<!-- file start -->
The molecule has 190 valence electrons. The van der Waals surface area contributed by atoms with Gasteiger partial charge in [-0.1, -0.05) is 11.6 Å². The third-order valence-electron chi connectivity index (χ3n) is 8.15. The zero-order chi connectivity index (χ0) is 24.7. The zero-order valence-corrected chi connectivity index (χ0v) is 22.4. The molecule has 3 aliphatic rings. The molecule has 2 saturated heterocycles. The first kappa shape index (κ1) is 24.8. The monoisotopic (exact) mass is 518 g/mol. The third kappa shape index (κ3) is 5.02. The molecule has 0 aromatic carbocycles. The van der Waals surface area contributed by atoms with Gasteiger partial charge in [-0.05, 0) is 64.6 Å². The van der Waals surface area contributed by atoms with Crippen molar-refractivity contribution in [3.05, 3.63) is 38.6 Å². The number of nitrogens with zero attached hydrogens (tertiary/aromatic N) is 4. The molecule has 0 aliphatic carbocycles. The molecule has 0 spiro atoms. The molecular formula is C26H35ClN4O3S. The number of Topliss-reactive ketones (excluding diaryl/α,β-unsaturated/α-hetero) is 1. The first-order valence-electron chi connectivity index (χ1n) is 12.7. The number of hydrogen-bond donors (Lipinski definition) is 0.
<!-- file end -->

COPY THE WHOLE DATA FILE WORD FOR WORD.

The molecule has 190 valence electrons. The van der Waals surface area contributed by atoms with Gasteiger partial charge in [-0.1, -0.05) is 11.6 Å². The third-order valence-electron chi connectivity index (χ3n) is 8.15. The zero-order chi connectivity index (χ0) is 24.7. The zero-order valence-corrected chi connectivity index (χ0v) is 22.4. The molecule has 3 aliphatic rings. The molecule has 2 saturated heterocycles. The first kappa shape index (κ1) is 24.8. The monoisotopic (exact) mass is 518 g/mol. The third kappa shape index (κ3) is 5.02. The molecule has 0 aromatic carbocycles. The van der Waals surface area contributed by atoms with Gasteiger partial charge in [-0.05, 0) is 64.6 Å². The van der Waals surface area contributed by atoms with Crippen molar-refractivity contribution in [3.05, 3.63) is 38.6 Å². The number of nitrogens with zero attached hydrogens (tertiary/aromatic N) is 4. The molecule has 0 aliphatic carbocycles. The molecule has 0 spiro atoms. The molecular formula is C26H35ClN4O3S. The number of Topliss-reactive ketones (excluding diaryl/α,β-unsaturated/α-hetero) is 1. The first-order valence-electron chi connectivity index (χ1n) is 12.7. The number of hydrogen-bond donors (Lipinski definition) is 0.